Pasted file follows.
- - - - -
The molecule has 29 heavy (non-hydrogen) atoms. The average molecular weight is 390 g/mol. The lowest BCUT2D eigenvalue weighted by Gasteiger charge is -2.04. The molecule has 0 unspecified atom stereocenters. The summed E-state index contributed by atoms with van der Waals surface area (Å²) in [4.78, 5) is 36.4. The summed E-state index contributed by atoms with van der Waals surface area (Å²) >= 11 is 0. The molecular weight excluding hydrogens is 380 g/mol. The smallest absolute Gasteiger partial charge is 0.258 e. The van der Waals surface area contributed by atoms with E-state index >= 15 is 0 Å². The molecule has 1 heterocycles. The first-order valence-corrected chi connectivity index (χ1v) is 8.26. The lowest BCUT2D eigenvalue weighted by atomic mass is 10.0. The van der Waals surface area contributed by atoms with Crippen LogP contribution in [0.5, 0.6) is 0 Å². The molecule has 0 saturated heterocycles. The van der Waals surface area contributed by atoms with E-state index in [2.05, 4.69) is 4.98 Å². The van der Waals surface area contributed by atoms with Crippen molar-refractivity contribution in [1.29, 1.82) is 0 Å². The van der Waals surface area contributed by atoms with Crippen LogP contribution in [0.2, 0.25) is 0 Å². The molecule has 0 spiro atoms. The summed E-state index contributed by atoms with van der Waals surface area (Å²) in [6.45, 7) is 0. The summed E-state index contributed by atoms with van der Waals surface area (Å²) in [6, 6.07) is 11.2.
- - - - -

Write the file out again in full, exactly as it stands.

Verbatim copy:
The molecule has 29 heavy (non-hydrogen) atoms. The average molecular weight is 390 g/mol. The lowest BCUT2D eigenvalue weighted by Gasteiger charge is -2.04. The molecule has 0 unspecified atom stereocenters. The summed E-state index contributed by atoms with van der Waals surface area (Å²) in [4.78, 5) is 36.4. The summed E-state index contributed by atoms with van der Waals surface area (Å²) >= 11 is 0. The molecular weight excluding hydrogens is 380 g/mol. The smallest absolute Gasteiger partial charge is 0.258 e. The van der Waals surface area contributed by atoms with E-state index >= 15 is 0 Å². The molecule has 1 heterocycles. The first-order valence-corrected chi connectivity index (χ1v) is 8.26. The lowest BCUT2D eigenvalue weighted by atomic mass is 10.0. The van der Waals surface area contributed by atoms with Crippen LogP contribution in [0.5, 0.6) is 0 Å². The molecule has 0 saturated heterocycles. The van der Waals surface area contributed by atoms with E-state index in [2.05, 4.69) is 4.98 Å². The van der Waals surface area contributed by atoms with Crippen molar-refractivity contribution in [1.29, 1.82) is 0 Å². The van der Waals surface area contributed by atoms with Crippen LogP contribution in [0.2, 0.25) is 0 Å². The molecule has 0 spiro atoms. The summed E-state index contributed by atoms with van der Waals surface area (Å²) in [6.45, 7) is 0. The summed E-state index contributed by atoms with van der Waals surface area (Å²) in [6, 6.07) is 11.2.